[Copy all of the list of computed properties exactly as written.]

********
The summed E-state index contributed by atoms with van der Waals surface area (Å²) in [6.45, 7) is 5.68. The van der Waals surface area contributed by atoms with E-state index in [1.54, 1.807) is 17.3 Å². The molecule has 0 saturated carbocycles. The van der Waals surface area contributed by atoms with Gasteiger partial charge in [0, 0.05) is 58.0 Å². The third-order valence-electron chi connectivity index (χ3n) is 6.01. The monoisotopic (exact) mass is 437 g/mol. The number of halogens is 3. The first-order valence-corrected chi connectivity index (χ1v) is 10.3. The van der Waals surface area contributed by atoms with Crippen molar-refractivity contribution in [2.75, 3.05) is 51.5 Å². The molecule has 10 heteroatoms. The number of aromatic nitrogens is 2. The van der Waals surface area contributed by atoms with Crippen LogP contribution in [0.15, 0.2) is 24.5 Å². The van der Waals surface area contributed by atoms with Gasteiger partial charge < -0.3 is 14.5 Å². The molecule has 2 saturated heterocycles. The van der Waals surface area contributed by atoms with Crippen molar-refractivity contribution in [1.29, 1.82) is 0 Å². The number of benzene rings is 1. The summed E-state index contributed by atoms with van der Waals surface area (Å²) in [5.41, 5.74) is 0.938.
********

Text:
The summed E-state index contributed by atoms with van der Waals surface area (Å²) in [6.45, 7) is 5.68. The van der Waals surface area contributed by atoms with E-state index in [1.54, 1.807) is 17.3 Å². The molecule has 0 saturated carbocycles. The van der Waals surface area contributed by atoms with Gasteiger partial charge in [0, 0.05) is 58.0 Å². The third-order valence-electron chi connectivity index (χ3n) is 6.01. The monoisotopic (exact) mass is 437 g/mol. The number of halogens is 3. The first-order valence-corrected chi connectivity index (χ1v) is 10.3. The van der Waals surface area contributed by atoms with Crippen molar-refractivity contribution in [2.75, 3.05) is 51.5 Å². The molecule has 10 heteroatoms. The number of aromatic nitrogens is 2. The van der Waals surface area contributed by atoms with Crippen LogP contribution in [0.15, 0.2) is 24.5 Å². The van der Waals surface area contributed by atoms with Gasteiger partial charge < -0.3 is 14.5 Å². The molecule has 2 saturated heterocycles. The van der Waals surface area contributed by atoms with Crippen molar-refractivity contribution in [1.29, 1.82) is 0 Å². The number of benzene rings is 1. The summed E-state index contributed by atoms with van der Waals surface area (Å²) in [5.41, 5.74) is 0.938.